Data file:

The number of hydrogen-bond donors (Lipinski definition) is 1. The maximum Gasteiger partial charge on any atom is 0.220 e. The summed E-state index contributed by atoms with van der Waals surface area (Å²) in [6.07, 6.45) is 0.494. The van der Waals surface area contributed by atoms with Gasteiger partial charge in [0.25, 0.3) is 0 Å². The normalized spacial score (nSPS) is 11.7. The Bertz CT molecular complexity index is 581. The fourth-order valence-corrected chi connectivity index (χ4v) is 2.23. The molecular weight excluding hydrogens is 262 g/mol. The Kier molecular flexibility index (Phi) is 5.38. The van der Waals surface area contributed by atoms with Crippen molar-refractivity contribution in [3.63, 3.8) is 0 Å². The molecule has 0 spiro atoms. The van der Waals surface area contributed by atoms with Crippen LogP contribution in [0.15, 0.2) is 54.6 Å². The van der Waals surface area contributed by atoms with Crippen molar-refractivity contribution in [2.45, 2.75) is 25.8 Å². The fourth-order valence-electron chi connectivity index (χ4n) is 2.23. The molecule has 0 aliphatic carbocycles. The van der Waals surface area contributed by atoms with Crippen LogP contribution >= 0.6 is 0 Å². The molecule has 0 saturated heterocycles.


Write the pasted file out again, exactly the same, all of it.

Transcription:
The number of hydrogen-bond donors (Lipinski definition) is 1. The maximum Gasteiger partial charge on any atom is 0.220 e. The summed E-state index contributed by atoms with van der Waals surface area (Å²) in [6.07, 6.45) is 0.494. The van der Waals surface area contributed by atoms with Gasteiger partial charge in [0.25, 0.3) is 0 Å². The normalized spacial score (nSPS) is 11.7. The Bertz CT molecular complexity index is 581. The fourth-order valence-corrected chi connectivity index (χ4v) is 2.23. The molecular weight excluding hydrogens is 262 g/mol. The Kier molecular flexibility index (Phi) is 5.38. The van der Waals surface area contributed by atoms with Crippen molar-refractivity contribution in [3.63, 3.8) is 0 Å². The molecule has 0 spiro atoms. The van der Waals surface area contributed by atoms with Crippen LogP contribution in [0.15, 0.2) is 54.6 Å². The van der Waals surface area contributed by atoms with Crippen molar-refractivity contribution in [2.45, 2.75) is 25.8 Å². The fourth-order valence-electron chi connectivity index (χ4n) is 2.23. The molecule has 0 aliphatic carbocycles. The van der Waals surface area contributed by atoms with Crippen LogP contribution >= 0.6 is 0 Å². The molecule has 0 saturated heterocycles.